From watching Father Ted, we all know that in a religious discussion you can’t go wrong by saying: ‘that would be an ecumenical matter.’ That way you will always sound like you know what you’re talking about. Recently I’ve been drinking wine with people with vastly more experience than me. It’s a nerve-wracking experience when a Master of Wine, leans over and says ‘what do you think?” My mind normally goes blank and all I can think of is ‘very nice.’
Recently, however, I have discovered the wine-tasting equivalent of ‘that would be an ecumenical matter.’ Here it is: ‘it seems a bit a closed to me.’ Doesn’t sound that impressive, does it? All it means is that the wine in question isn’t tasting of very much at the time. This could be because the wine is too young, too cold, isn’t very good, has only just been opened or, and this is the best part, just because your nose isn’t working as well as it should do on that particular day (top wine writer Fiona Beckett writes on this phenomenon here.) Once you say ‘it’s a bit closed’, people will normally nod and say ‘mmmmm I think you’re right’ or they might disagree but you’ll always sound like you know what you’re talking about.
Photo courtesy of Hat Trick productions.
I was reading the comment section on a wine blog late one Friday night (how my life has changed in the last four years!) Someone had written in to voice his displeasure that people could start blogs and pronounce on wine without any formal training. My first reaction was that this seems fair enough, we don’t want ignorant people passing judgment on something that they know little about. Perhaps Leeds, my alma mater, could offer a course in wine writing where one could learn how to spit accurately from a distance, the correct use of the word austere and the difference between Verdelho & Verdejo. Knowing Leeds the course would also examine how a rich seam of African wine writing was suppressed by a conspiracy of dead white males. From reading British wine blogs however, I’m not sure this is necessary. The ones I have come across are curious, calm and none of them claim knowledge that they don’t have (there are some American ones that try to ape the authority of Robert Parker JR without the experience and some Australian ones that seem to have been written by excitable cricket commentators who have just had their first drink.) Sometimes I long, when trawling the internet, for a Clarkson of the wine world making absurd pronouncements based on enthusiasm and a cheerful ignorance of technical matters – if anyone knows of one please let me know.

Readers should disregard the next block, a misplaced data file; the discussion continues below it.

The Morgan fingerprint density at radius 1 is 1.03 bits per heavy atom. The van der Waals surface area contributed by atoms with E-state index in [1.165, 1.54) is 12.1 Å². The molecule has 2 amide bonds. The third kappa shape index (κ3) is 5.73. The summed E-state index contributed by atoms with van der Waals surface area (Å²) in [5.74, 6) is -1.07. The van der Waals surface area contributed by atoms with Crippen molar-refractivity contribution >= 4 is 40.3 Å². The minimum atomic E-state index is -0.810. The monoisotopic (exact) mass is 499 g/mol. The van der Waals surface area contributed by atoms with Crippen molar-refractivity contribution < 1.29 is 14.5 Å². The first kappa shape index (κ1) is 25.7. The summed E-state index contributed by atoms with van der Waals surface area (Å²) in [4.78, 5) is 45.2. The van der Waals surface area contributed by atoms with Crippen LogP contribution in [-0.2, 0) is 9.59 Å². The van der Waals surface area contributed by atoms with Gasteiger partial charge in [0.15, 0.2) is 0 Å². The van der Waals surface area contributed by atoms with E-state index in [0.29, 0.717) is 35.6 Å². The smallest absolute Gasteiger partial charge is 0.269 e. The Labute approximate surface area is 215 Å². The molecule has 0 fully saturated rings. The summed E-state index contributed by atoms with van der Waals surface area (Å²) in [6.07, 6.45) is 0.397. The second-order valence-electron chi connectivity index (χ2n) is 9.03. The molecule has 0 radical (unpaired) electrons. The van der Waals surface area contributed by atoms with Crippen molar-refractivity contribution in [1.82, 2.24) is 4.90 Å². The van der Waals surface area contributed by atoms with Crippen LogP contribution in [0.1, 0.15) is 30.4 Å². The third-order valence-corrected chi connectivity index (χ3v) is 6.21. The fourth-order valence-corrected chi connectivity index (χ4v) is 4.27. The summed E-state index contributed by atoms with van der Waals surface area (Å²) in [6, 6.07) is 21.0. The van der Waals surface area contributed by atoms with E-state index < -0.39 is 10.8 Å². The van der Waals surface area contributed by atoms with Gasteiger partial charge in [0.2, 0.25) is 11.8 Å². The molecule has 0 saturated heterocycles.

What I like about wine is that you can explore a whole world from the comfort of your living room without any special equipment or training or even, unless you want to scale the heights, that much money. Combine this with the internet and there’s a forum for enthusiasts to opine away. Unlike say rock climbing or medicine, a little inaccuracy isn’t going to cause any serious ramifications. And what Mr Appalled of Sonoma misses is how some of the best writing on wine comes not from Masters of Wine or vignerons but from the curious amateur. One thinks of Evelyn Waugh, Jay McInerney and Roger Scruton – all writers who manage the rare feat of putting the magic of wine into words. And who would dismiss Samuel Pepys’s pronouncement on the ‘good and most particular taste’ of ‘ho bryan’ because he didn’t have his WSET higher certificate? You can’t have the Waughs without the Clarksons and I say this as someone who is glad to have both.
I’m not saying that qualifications are worthless. If I want to know something or some disinterested advice before spending a lot of money, I turn to writers such as Tim Atkin and Jancis Robinson. Their qualifications and experience give them authority. But for me, this is secondary to the fact that they both write elegantly and, most importantly, I tend to like the wines that they like. In the end it comes down to how you write and what you like.